When arriving in a new city, as a visitor or new resident, two feet gives a sense of the scale, variety, neighbourhoods and streetside vibe of a city.
In London rather than precisely mapped out routes I embrace the likelihood of getting lost by picking a destination to run to, a direction really, and see where I end up. Oyster and Visa cards tucked behind my iPod for escape if needed; which inevitably they frequently are so my scheduled ten mile run doesn't become twenty.
This September my wife and I are running for Chateau Pichon's team in the Bordeaux Marathon. Not the most serious of marathons given the fancy dress, wine sampling and restorative oyster stations. Nonetheless 26.2 miles through the greatest vineyards of Bordeaux is still 26.2 miles under the clock.
So for me, it has been the summer of run. These are my 10 favorite so far.
1. A regular route along Regents Canal - usually to the concrete bound East and periodically to the vacant green West.
2. The Dutch seaside outside Den Hague. Yes, the dutch have a seaside. No, it's not worth going out of your way to see. Unless you like running on brutally soft sand with bitter unrelenting sand filled wind pummeling your face.
3. Amsterdamn on Queen's Day - run ended at 10am with streets filled with kids performing their talents (not all with imposing Tiger dads looking and texting for record contracts.)
4. Primrose Hill track - old school narrow track in leafy ambiance for speed sessions (which generally aren't that speedy.) Chariots of Fire soundtrack should be on loop.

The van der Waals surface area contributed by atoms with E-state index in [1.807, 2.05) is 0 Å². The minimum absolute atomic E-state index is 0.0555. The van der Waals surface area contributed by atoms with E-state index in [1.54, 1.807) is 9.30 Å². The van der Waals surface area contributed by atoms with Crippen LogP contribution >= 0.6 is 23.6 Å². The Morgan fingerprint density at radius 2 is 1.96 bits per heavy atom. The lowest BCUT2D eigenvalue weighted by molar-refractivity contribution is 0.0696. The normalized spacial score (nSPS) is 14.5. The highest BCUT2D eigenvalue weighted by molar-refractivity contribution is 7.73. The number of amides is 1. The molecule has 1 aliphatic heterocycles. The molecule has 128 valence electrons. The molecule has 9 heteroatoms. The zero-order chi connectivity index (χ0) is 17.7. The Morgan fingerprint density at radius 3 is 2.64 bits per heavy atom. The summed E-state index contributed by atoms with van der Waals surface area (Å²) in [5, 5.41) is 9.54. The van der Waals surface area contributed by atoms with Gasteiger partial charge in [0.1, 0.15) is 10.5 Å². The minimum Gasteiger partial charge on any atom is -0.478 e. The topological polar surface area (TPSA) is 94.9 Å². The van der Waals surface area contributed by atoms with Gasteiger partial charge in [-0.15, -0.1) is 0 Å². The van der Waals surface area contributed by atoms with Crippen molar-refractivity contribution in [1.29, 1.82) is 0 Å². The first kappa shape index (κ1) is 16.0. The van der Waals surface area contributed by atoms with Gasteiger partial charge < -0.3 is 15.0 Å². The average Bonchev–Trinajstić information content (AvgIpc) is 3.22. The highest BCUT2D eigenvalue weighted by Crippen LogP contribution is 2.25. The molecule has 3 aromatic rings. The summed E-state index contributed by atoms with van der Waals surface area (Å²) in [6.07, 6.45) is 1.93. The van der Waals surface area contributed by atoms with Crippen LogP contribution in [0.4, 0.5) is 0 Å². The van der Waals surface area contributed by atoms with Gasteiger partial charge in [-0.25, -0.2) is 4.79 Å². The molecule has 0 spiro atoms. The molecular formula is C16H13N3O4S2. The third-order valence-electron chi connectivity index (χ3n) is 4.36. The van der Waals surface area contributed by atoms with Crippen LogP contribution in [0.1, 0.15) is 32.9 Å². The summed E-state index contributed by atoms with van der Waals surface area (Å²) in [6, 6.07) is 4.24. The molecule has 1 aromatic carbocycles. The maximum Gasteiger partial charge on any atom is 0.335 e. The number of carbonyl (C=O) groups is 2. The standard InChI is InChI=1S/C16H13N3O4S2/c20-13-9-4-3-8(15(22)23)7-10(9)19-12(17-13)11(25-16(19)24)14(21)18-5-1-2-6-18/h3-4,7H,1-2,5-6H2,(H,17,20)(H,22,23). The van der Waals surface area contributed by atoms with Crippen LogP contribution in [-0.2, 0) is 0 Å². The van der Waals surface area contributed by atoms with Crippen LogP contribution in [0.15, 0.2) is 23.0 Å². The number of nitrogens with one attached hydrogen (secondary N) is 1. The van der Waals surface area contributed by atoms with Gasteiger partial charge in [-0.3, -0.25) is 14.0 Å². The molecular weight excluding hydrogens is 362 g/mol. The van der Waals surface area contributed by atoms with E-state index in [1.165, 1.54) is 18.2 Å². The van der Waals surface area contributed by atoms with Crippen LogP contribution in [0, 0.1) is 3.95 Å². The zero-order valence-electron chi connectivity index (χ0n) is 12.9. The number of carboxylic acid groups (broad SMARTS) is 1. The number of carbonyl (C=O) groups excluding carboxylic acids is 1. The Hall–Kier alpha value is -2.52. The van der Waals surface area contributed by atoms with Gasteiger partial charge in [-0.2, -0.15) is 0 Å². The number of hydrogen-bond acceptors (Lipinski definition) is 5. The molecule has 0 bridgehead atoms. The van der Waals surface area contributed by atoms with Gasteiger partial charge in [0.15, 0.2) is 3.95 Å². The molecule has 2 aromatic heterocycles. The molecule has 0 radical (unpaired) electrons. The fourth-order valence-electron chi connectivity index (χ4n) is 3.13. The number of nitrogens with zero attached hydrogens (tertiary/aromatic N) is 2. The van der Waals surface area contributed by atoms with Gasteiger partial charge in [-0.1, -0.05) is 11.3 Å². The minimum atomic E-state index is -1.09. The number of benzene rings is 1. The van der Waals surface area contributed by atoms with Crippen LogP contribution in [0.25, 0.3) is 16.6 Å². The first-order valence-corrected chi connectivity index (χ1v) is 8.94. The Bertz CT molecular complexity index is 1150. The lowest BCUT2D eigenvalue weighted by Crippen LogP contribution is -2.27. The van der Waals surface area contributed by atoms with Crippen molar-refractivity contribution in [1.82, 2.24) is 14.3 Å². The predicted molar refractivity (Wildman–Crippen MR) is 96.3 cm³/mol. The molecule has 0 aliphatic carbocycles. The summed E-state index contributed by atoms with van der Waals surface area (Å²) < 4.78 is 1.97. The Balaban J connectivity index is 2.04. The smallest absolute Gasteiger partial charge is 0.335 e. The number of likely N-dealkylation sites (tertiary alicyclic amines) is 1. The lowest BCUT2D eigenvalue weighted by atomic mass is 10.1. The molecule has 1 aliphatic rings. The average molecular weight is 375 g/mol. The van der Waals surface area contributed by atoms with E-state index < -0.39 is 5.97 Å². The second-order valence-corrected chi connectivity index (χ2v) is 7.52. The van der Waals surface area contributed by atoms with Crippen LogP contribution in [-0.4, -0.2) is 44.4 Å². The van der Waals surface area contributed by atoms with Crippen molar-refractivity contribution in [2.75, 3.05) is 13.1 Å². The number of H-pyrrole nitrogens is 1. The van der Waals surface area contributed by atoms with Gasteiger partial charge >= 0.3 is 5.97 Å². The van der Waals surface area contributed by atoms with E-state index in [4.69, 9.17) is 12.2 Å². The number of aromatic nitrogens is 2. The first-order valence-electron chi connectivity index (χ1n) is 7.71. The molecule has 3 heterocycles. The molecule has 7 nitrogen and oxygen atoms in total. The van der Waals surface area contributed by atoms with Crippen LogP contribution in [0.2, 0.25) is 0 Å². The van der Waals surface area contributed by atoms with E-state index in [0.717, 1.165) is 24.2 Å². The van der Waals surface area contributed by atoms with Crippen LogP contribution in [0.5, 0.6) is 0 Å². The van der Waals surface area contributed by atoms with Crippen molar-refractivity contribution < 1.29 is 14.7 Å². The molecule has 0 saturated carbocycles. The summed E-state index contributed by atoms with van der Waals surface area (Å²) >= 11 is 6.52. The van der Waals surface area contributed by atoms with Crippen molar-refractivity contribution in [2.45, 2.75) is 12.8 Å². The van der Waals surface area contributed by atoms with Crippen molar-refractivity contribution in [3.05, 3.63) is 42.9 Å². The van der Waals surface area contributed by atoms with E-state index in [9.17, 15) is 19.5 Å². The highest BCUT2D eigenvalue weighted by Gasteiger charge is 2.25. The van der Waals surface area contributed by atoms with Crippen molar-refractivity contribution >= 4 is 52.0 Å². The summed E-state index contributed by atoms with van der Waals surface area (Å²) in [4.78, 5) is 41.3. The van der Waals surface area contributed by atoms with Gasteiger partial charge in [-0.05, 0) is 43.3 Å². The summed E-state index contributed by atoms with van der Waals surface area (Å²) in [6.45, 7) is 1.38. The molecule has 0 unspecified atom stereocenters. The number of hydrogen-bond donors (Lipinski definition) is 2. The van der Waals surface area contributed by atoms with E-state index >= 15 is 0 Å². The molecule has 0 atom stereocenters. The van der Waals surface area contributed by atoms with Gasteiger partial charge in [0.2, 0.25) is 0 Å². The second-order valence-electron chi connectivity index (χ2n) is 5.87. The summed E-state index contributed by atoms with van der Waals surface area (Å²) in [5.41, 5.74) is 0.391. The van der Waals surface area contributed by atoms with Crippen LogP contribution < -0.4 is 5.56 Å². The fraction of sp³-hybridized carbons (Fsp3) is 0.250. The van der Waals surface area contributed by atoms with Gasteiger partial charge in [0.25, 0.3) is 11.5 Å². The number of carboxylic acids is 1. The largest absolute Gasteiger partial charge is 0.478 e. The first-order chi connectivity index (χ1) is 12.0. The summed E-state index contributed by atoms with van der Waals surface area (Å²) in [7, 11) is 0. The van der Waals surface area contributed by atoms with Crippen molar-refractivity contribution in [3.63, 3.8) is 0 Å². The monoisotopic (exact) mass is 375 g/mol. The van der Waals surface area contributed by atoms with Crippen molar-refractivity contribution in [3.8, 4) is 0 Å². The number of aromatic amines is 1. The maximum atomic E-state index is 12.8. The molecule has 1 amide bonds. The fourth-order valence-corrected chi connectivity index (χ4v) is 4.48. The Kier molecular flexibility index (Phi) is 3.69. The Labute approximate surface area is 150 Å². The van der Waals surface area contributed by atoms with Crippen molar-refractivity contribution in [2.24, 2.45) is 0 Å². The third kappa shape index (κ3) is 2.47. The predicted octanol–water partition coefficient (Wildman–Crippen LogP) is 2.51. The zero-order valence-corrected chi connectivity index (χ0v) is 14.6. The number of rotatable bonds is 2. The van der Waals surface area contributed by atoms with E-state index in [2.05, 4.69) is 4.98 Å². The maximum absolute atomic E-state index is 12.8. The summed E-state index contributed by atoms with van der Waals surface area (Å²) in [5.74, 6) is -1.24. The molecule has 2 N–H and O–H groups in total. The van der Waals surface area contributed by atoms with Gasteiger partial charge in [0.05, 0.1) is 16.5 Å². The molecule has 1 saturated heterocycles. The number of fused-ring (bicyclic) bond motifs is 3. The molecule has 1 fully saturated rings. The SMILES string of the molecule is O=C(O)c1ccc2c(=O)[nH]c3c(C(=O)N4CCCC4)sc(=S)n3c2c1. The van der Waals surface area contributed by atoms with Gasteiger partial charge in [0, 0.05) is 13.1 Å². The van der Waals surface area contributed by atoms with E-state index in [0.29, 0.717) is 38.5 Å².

5. Running of The Bulls - Pamplona, my shortest run, about 200m into the stadium, of total chaos. Nobody told me that once you've survived the bull run, they close you in the ring and release 5 more bulls for recreational goring. This guy nearly got me, but too slow amigo...
6. Richmond - the old royal herds of red deer for hunting are much more tame yet still wild.
7. Montmartre - my old route around Sacre Coeur when I first moved to Paris, still worthy of a lap around the hill each visit. Though unlike my first run one chilly and dewy January morning in 2010 I no longer slip on the tricky reverse camber paving stones.
8. Canal du Midi - outside Revel in the South of France, technically a feeder canal from Bassin de St.-Ferrol that gave 10 miles powered by the previous nights frog's legs and Gaillac. This was a good one, really good.
9. Cairngorm - not a run but hike atop the Cainrgorm range for skiing in May. The world offers many peculiar experiences.
10. The Olympic Torch - I didn't run with it, I did run 6 miles to view it with all the middle aged who's who of Shroeditch.
With the Olympics starting Friday more runs of note are expected. Bring it.
Following a social media frenzy accross the Northern Hemisphere over the past 24hrs an official 2000 Push Up Challenge has crowdsourced itself.
Tonight, it's on. 20:00 GMT.
Offical rules as sanctioned by the 2k-PUCA (aka the 2000 Push Up Challenge Association) are as follows: